The collision of global markets and social mood

Tuesday, May 1, 2012

El Paso, Recap

Readers may recall my surprise upon entering Texas from Louisiana and seeing a road sign inform me that it was a whopping 857 miles to El Paso. After a week in Austin, I drove the remaining 575 miles, and a total of 621 miles to Las Cruces. A long day.

I knew it would be, so before I got on Interstate 10, I was on the lookout for something to eat that would keep me all day long.  Passing through Fredericksburg, I knew I'd found the spot when I saw this sign among a sea of tourist places along the main drag.



You can't go wrong in a place like this. And many others agreed. It was filled with older people, younger people, cop people, sheriff people, big people, little people.  Food People. I overheard one lady say "I haven't had my fix for a few days. Today is The Day."



It had that old fashioned feel, and was worth the wait.



Last Texas beef for a while.  And that's Swiss cheese on there, not hydrogenated American stuff.


Once I got on I-10, there was very little for the next several hours.  And I never saw anything that looked half as good as Porky's.  I was really glad to have it sticking to my ribs.

Soon the radio wasn't picking up much except static and the occasional Bible show.  I broke out my iPod and some over-the-ear headphones and retreated into the world of a random road trip soundtrack.  Sometimes the best tunes are the ones that are playing in your head that exactly match what you're feeling.  Sometimes they play, sometimes not.  On this leg of the journey, it didn't really matter.

It was a weird day because heading to El Paso meant heading next to the most dangerous place in the world, Juarez, Mexico.  As I mentioned in an earlier post, the closer I got to El Paso, the more dusty it became until it seemed dark.  It was eery and a bit unsettling too.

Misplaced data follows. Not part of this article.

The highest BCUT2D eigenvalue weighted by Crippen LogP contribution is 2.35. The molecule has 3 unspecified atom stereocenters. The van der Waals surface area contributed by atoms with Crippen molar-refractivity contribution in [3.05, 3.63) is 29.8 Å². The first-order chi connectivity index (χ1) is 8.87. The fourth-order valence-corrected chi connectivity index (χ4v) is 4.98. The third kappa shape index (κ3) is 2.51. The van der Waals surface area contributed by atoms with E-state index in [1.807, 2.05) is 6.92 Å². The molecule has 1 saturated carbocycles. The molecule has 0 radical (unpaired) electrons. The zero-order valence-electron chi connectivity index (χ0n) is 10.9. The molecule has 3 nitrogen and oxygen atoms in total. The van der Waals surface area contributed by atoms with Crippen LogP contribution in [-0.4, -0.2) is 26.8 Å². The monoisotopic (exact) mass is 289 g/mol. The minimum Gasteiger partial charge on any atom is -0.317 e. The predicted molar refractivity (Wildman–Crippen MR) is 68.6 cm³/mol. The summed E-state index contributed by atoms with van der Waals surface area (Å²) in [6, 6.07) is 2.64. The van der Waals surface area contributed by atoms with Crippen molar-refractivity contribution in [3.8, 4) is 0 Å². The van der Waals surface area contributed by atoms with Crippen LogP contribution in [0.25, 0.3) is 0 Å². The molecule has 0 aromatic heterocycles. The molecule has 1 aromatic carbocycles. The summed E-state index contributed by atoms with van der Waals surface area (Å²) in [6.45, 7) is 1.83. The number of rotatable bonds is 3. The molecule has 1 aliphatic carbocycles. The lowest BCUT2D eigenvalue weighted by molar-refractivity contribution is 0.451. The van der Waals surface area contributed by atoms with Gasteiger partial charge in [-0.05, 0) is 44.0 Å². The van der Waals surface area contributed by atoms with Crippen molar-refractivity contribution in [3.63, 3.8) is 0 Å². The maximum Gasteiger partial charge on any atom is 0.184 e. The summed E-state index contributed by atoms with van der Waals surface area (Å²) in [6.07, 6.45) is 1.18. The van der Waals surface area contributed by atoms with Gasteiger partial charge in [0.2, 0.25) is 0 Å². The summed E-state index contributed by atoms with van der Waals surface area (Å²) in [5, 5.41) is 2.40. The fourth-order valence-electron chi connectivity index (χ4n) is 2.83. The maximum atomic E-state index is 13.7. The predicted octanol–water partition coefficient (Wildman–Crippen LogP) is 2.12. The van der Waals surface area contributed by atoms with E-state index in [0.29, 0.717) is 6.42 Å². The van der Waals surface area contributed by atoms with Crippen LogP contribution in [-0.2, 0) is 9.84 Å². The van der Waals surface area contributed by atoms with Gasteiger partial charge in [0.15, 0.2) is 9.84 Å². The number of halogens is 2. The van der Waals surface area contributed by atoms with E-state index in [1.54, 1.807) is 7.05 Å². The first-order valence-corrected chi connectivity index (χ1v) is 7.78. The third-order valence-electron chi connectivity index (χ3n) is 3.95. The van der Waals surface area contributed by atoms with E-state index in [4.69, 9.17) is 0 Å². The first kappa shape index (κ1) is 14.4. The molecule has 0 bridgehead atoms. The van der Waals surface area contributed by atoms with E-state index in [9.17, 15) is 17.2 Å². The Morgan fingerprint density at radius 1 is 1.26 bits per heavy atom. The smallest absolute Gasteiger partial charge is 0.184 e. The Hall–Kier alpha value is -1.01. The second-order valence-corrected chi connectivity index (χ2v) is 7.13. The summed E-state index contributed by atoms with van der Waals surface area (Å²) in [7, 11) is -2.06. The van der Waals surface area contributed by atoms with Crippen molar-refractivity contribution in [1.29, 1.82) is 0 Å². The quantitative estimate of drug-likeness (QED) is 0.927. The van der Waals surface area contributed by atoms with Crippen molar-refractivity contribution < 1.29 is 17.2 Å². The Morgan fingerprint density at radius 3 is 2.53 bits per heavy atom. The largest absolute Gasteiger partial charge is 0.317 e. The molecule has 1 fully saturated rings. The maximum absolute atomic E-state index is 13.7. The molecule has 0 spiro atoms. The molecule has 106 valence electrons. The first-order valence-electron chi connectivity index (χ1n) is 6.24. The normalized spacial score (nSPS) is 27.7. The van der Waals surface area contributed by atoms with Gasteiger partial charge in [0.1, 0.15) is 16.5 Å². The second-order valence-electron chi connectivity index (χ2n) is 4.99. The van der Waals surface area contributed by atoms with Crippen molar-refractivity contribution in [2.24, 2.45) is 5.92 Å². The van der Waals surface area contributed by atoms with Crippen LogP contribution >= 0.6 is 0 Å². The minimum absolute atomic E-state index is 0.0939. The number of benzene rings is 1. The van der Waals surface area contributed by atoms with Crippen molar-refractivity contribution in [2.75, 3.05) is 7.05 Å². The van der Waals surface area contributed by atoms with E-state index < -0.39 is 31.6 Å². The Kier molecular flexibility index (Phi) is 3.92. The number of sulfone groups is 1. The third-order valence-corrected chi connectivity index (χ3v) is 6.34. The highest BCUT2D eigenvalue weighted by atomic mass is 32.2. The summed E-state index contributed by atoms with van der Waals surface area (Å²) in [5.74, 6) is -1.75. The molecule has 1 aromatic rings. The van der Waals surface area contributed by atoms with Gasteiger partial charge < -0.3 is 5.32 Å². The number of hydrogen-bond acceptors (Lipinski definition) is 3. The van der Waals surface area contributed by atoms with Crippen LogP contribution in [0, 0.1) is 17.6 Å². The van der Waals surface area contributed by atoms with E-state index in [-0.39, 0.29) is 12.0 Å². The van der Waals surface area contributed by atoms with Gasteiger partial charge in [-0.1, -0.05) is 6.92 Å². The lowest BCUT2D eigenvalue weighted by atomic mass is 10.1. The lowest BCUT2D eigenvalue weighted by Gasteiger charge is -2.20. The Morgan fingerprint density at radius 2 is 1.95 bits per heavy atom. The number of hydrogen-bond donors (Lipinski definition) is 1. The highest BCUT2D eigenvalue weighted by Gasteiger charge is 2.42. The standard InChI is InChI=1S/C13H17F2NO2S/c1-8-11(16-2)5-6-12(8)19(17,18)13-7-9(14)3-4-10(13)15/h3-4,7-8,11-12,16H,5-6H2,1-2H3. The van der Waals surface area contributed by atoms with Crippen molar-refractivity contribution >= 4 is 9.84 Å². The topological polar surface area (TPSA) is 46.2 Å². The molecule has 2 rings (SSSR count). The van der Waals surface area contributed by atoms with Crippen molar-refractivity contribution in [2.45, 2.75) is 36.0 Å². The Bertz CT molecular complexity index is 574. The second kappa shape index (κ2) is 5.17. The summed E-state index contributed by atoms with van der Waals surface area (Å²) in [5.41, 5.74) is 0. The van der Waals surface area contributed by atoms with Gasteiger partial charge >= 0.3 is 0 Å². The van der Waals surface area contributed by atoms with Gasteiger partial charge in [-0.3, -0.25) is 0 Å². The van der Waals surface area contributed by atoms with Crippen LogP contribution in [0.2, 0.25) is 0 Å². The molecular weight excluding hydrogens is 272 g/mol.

I took a lot of video from the drive and have put together an extremely rough version -- in the ad & film business these are called "rough cuts" for a reason.  But if you've ever wondered what it's like to drive all day long, in the same direction, tank after tank of gas, past nothing but country, with just your music and your thoughts and only a vague sense of where you're headed, you may find this video interesting.

My favorite thing all day was the immediate transition from the darkness of the El Paso area to the clear, pure energy of New Mexico.  You don't have to be at all spiritual to feel that there is some heavy energy around the Juarez-El Paso area while nearby, The Land Of Enchantment demonstrates the power of having good intentions and how they even relate to the spirit of the land itself.

At one point as the camera pans, you can see the dream catcher on my rear view mirror that was made for me by my friend's girlfriend who is part Native-American.  And as I pulled into Las Cruces at the end of the day, it was relaxing and uplifting to hear the local Spanish radio station playing joyful music as I drove around town and decompressed. 

There is much more than meets the eye in our world.  For much better descriptions, Behaving As If The God In All Life Mattered and The Secret Life Of Plants are just waiting to be read.




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